30 Ordering of Messages  We define an ordering of BPDU messages We say M1 advertises a better path than M2 (“M1<<M2”) if (R1 < R2), Or (R1 == R2) and (C1 < C2), Or (R1 == R2) and (C1 == C2) and (B1 < B2), Or (R1 == R2) and (C1 == C2) and (B1 == B2) and (P1 < P2) ID R1 C1 ID B1 M1M2 ID P1 ID R2 C2 ID B2 ID P2

31  Initially, all bridges assume they are the root bridge.  Each bridge B sends BPDUs of this form on its LANs from each port P:  Each bridge looks at the BPDUs received on all its ports and its own transmitted BPDUs.  Root bridge is the smallest received root ID that has been received so far (Whenever a smaller ID arrives, the root is updated) Initializing the Spanning Tree Protocol B B 0 0 B B P P

32  Each bridge B looks on all its ports for BPDUs that are better than its own BPDUs  Suppose a bridge with BPDU: receives a “better” BPDU: Then it will update the BPDU to:  However, the new BPDU is not necessarily sent out  On each bridge, the port where the “best BPDU” (via relation “<<“) was received is the root port of the bridge. Operations of Spanning Tree Protocol R1 C1 B1 P1 M1 R2 C2 B2 P2 M2 R2 C2+1 B1 P1

33  Say, B has generated a BPDU for each port x  B will send this BPDU on port x only if its BPDU is better (via relation “<<“) than any BPDU that B received from port x.  In this case, B also assumes that it is the designated bridge for the LAN to which the port connects  And port x is the designated port of that LAN When to send a BPDU R R Cost B B x x

34 Selecting the Ports for the Spanning Tree  Each bridge makes a local decision which of its ports are part of the spanning tree  Now B can decide which ports are in the spanning tree:  B’s root port is part of the spanning tree  All designated ports are part of the spanning tree  All other ports are not part of the spanning tree  B’s ports that are in the spanning tree will forward packets (=forwarding state)  B’s ports that are not in the spanning tree will not forward packets (=blocking state)

35 Summary: Bridges and switches  Switching was originally used to describe packet-switch technologies, such as Link Access Procedure, Balanced (LAPB), Frame Relay, Switched Multi-megabit Data Service (SMDS), and X.25.  Today, switching refers to a technology that is similar to a bridge in many ways and that is why Bridges are replaced by switches  switches connect LAN segments, use a table of MAC addresses to determine the segment on which a datagram needs to be transmitted, and reduce traffic.  Currently switches can go up to multi-Gigabit speeds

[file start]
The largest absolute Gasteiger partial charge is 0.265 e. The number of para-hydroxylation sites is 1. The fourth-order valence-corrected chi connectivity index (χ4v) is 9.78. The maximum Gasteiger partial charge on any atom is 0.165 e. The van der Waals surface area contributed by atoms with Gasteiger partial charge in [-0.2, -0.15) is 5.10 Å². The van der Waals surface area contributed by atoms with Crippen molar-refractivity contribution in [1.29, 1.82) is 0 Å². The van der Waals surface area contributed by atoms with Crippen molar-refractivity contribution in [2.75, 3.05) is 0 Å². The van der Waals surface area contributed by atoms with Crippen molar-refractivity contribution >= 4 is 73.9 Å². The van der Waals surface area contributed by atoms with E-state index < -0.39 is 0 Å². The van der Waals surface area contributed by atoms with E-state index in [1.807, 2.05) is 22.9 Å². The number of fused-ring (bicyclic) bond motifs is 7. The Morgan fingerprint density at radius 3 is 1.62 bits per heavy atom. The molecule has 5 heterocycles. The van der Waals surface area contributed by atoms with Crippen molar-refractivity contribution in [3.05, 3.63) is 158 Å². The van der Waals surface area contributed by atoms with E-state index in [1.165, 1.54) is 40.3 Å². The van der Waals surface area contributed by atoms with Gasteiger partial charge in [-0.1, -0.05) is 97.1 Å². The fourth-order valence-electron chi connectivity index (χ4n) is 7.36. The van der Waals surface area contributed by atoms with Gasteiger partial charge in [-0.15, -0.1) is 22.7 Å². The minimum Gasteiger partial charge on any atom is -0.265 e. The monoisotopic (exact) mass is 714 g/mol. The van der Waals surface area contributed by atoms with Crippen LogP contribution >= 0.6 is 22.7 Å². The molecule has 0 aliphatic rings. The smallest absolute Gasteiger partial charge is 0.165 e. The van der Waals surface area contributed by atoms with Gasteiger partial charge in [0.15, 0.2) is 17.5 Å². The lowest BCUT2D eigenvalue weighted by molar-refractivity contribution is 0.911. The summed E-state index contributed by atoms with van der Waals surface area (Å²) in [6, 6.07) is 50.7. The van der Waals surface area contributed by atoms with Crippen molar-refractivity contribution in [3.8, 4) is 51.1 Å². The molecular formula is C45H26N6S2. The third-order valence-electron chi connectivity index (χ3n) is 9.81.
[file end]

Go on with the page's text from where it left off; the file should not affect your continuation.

36 Virtual LANs (VLANs)  A virtual LAN (VLAN) is a group of hosts or network devices, such as routers (running transparent bridging) and bridges, that forms a single bridging domain.  Layer 2 bridging protocols, such as IEEE 802.10 and Inter-Switch Link (ISL), allow a VLAN to exist across a variety of equipment, including LAN switches.  VLANs are formed to group related users regardless of the physical connections of their hosts to the network. The users can be spread across a campus network or even across geographically dispersed locations.

37 Virtual LANs (VLANs) Simple Ethernet switching without VLAN

38 Virtual LANs: Topology changes of LANs Logically defined networks (VLANs)

39 Virtual LANs: A typical VLAN for a building

40 Virtual LANs: A typical VLAN, across domains

41 Virtual LANs: VLANs via LAN Emulation

42 Virtual LANs: Advantages  Network management: Software on the switch allows you to generate host assignments for VLANS hosts to VLANs and, later, reassign them to another VLAN. Re-cabling no longer necessary  Broadcast control: VLANs provide logical collision domains that confine broadcast and multicast traffic to the bridging domain.  Security: Traffic can stay within the same VLAN to isolate servers’ communication.  Performance: Traffic generated by the network- intensive applications can be isolated to another VLAN.